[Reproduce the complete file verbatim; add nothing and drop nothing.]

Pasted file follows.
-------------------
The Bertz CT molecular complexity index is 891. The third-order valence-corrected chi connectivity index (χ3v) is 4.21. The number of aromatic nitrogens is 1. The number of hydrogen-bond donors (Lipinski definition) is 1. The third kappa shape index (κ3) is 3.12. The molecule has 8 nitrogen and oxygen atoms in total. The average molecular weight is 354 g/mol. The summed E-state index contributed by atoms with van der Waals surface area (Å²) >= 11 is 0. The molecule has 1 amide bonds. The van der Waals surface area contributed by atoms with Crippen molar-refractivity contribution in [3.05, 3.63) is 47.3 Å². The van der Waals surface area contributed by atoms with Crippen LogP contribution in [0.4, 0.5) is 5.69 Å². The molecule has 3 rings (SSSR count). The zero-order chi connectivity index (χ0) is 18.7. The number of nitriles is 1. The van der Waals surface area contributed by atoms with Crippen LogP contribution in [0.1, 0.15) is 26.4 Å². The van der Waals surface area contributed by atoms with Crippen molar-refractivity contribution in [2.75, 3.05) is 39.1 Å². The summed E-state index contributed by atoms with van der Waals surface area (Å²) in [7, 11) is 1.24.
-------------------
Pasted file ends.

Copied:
The Bertz CT molecular complexity index is 891. The third-order valence-corrected chi connectivity index (χ3v) is 4.21. The number of aromatic nitrogens is 1. The number of hydrogen-bond donors (Lipinski definition) is 1. The third kappa shape index (κ3) is 3.12. The molecule has 8 nitrogen and oxygen atoms in total. The average molecular weight is 354 g/mol. The summed E-state index contributed by atoms with van der Waals surface area (Å²) >= 11 is 0. The molecule has 1 amide bonds. The van der Waals surface area contributed by atoms with Crippen molar-refractivity contribution in [3.05, 3.63) is 47.3 Å². The van der Waals surface area contributed by atoms with Crippen LogP contribution in [0.4, 0.5) is 5.69 Å². The molecule has 3 rings (SSSR count). The zero-order chi connectivity index (χ0) is 18.7. The number of nitriles is 1. The van der Waals surface area contributed by atoms with Crippen LogP contribution in [0.1, 0.15) is 26.4 Å². The van der Waals surface area contributed by atoms with Crippen molar-refractivity contribution in [2.75, 3.05) is 39.1 Å². The summed E-state index contributed by atoms with van der Waals surface area (Å²) in [7, 11) is 1.24.